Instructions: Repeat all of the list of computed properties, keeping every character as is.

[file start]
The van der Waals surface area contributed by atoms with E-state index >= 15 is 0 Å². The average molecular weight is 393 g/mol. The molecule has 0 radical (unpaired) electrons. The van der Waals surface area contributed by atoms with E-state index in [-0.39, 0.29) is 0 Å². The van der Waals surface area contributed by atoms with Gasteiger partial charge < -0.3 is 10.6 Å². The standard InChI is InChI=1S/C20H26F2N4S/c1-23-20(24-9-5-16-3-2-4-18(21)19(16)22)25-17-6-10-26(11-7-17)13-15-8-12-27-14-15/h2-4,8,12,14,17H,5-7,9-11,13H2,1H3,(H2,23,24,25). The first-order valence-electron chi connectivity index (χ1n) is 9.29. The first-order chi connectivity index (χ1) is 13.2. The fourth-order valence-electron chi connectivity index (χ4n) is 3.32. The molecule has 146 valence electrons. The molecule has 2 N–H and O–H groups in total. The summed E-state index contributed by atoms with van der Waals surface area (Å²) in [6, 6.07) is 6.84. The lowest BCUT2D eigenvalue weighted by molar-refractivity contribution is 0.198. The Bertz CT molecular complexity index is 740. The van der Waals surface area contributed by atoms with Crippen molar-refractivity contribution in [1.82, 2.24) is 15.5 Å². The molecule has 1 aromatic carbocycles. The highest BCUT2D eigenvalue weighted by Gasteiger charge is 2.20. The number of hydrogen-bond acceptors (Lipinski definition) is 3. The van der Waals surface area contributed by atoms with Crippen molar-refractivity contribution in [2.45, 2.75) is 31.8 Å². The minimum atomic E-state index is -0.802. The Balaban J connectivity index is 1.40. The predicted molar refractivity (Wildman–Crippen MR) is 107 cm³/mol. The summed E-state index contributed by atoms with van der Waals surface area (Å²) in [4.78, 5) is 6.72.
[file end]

The van der Waals surface area contributed by atoms with E-state index >= 15 is 0 Å². The average molecular weight is 393 g/mol. The molecule has 0 radical (unpaired) electrons. The van der Waals surface area contributed by atoms with E-state index in [-0.39, 0.29) is 0 Å². The van der Waals surface area contributed by atoms with Gasteiger partial charge < -0.3 is 10.6 Å². The standard InChI is InChI=1S/C20H26F2N4S/c1-23-20(24-9-5-16-3-2-4-18(21)19(16)22)25-17-6-10-26(11-7-17)13-15-8-12-27-14-15/h2-4,8,12,14,17H,5-7,9-11,13H2,1H3,(H2,23,24,25). The first-order valence-electron chi connectivity index (χ1n) is 9.29. The first-order chi connectivity index (χ1) is 13.2. The fourth-order valence-electron chi connectivity index (χ4n) is 3.32. The molecule has 146 valence electrons. The molecule has 2 N–H and O–H groups in total. The summed E-state index contributed by atoms with van der Waals surface area (Å²) in [6, 6.07) is 6.84. The lowest BCUT2D eigenvalue weighted by molar-refractivity contribution is 0.198. The Bertz CT molecular complexity index is 740. The van der Waals surface area contributed by atoms with Crippen molar-refractivity contribution in [1.82, 2.24) is 15.5 Å². The molecule has 1 aromatic carbocycles. The highest BCUT2D eigenvalue weighted by Gasteiger charge is 2.20. The number of hydrogen-bond acceptors (Lipinski definition) is 3. The van der Waals surface area contributed by atoms with Crippen molar-refractivity contribution in [2.45, 2.75) is 31.8 Å². The minimum atomic E-state index is -0.802. The Balaban J connectivity index is 1.40. The predicted molar refractivity (Wildman–Crippen MR) is 107 cm³/mol. The summed E-state index contributed by atoms with van der Waals surface area (Å²) in [4.78, 5) is 6.72.